Amateur solar observatory in Langendorf
Report by H. Paleske

As a long-standing amateur astronomer active in photography, one knows that ultimately the aperture, the quality of the optics and atmospheric visual quality determine the quality of high-resolution images.
After three decades of refractor experience the limits of what was feasible were reached for me in relation to the lens aperture (d = 225mm). More resolution could only be attained at acceptable cost with mirror optics. For a solar, lunar and planetary observer with fixed installation a Newtonian system is well suited. Provided, however, that the quality of the optics is associated with high expectations of the resolution. To eliminate any risk in this regard, I decided to buy from the German manufacturer Alluna Optics.  After a short delivery time the ordered 410mm F4.7 Newtonian reflector arrived even weeks before I had started to modify the truss tube of the existing 225mm solar telescope.  A construction phase lasting about a week then sufficed to make the Newton telescope ready for use.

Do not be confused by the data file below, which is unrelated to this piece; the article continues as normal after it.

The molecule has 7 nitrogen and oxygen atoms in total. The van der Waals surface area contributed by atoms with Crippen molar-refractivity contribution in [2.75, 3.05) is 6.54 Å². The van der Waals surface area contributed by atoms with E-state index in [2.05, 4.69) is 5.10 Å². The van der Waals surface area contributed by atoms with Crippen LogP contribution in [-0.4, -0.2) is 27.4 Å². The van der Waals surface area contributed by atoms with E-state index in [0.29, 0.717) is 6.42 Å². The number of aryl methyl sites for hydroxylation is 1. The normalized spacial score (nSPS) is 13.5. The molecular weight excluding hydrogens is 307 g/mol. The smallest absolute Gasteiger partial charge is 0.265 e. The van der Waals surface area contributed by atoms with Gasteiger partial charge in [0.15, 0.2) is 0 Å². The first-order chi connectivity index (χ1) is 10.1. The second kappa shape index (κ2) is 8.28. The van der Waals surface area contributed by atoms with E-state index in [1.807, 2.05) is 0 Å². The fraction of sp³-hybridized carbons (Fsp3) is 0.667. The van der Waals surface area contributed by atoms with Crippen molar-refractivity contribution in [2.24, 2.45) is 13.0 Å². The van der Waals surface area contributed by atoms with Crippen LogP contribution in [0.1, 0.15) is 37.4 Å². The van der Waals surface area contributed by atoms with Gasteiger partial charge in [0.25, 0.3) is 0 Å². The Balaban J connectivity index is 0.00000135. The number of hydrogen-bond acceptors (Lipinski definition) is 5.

The mirror saw the light of day in February of 2008. 

I had never seen the moon before at the very high magnification of 400 to 800-fold as bright and especially so sharp. The Orion Nebula clearly showed its colourful appearance at 50 to 200 × magnification. The constellation showed at an 800-fold magnification an ideal diffraction pattern, which testifies to the very high optical precision of the mirror. Other photographic results with a video camera followed the first visual impressions and made my previous pictures of the moon substandard.

In summary, I conclude that the investment in the mirror system 
from Alluna Optics was a very good decision in my career as an amateur astronomer.  Additional results will in future be found on my website(www.unigraph.de).

Harald Paleske 
Langendorf, Deutschland 

Solar Telescope

16 inchTelescope


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